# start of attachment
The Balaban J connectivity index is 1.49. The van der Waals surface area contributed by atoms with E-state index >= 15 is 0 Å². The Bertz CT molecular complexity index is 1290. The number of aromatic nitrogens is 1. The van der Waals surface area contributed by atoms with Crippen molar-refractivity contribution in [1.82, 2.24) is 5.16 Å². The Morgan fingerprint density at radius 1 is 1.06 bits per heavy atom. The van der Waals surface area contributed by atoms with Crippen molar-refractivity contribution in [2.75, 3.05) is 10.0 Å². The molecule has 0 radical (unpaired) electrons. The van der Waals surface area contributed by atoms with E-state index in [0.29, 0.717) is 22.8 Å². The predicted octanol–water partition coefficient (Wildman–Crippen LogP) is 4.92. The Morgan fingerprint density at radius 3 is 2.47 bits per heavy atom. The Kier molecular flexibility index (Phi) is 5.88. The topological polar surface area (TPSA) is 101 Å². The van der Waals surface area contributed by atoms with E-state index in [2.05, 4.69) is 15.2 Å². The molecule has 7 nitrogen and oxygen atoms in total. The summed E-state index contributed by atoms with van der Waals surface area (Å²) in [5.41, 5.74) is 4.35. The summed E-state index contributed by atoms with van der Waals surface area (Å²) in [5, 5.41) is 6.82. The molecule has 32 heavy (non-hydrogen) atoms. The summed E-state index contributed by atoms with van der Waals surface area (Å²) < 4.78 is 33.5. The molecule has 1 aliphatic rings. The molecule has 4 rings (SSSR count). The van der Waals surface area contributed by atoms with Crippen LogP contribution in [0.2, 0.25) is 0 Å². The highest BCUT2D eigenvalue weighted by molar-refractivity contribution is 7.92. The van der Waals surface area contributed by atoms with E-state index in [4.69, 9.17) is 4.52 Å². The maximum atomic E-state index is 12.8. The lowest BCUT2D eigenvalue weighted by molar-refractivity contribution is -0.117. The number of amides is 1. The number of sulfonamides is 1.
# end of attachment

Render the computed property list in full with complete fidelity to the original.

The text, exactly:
The Balaban J connectivity index is 1.49. The van der Waals surface area contributed by atoms with E-state index >= 15 is 0 Å². The Bertz CT molecular complexity index is 1290. The number of aromatic nitrogens is 1. The van der Waals surface area contributed by atoms with Crippen molar-refractivity contribution in [1.82, 2.24) is 5.16 Å². The Morgan fingerprint density at radius 1 is 1.06 bits per heavy atom. The van der Waals surface area contributed by atoms with Crippen molar-refractivity contribution in [2.75, 3.05) is 10.0 Å². The molecule has 0 radical (unpaired) electrons. The van der Waals surface area contributed by atoms with E-state index in [0.29, 0.717) is 22.8 Å². The predicted octanol–water partition coefficient (Wildman–Crippen LogP) is 4.92. The Morgan fingerprint density at radius 3 is 2.47 bits per heavy atom. The Kier molecular flexibility index (Phi) is 5.88. The topological polar surface area (TPSA) is 101 Å². The van der Waals surface area contributed by atoms with E-state index in [2.05, 4.69) is 15.2 Å². The molecule has 7 nitrogen and oxygen atoms in total. The summed E-state index contributed by atoms with van der Waals surface area (Å²) in [5.41, 5.74) is 4.35. The summed E-state index contributed by atoms with van der Waals surface area (Å²) in [5, 5.41) is 6.82. The molecule has 32 heavy (non-hydrogen) atoms. The summed E-state index contributed by atoms with van der Waals surface area (Å²) < 4.78 is 33.5. The molecule has 1 aliphatic rings. The molecule has 4 rings (SSSR count). The van der Waals surface area contributed by atoms with Crippen LogP contribution in [0.2, 0.25) is 0 Å². The highest BCUT2D eigenvalue weighted by molar-refractivity contribution is 7.92. The van der Waals surface area contributed by atoms with E-state index in [4.69, 9.17) is 4.52 Å². The maximum atomic E-state index is 12.8. The lowest BCUT2D eigenvalue weighted by molar-refractivity contribution is -0.117. The number of amides is 1. The number of sulfonamides is 1.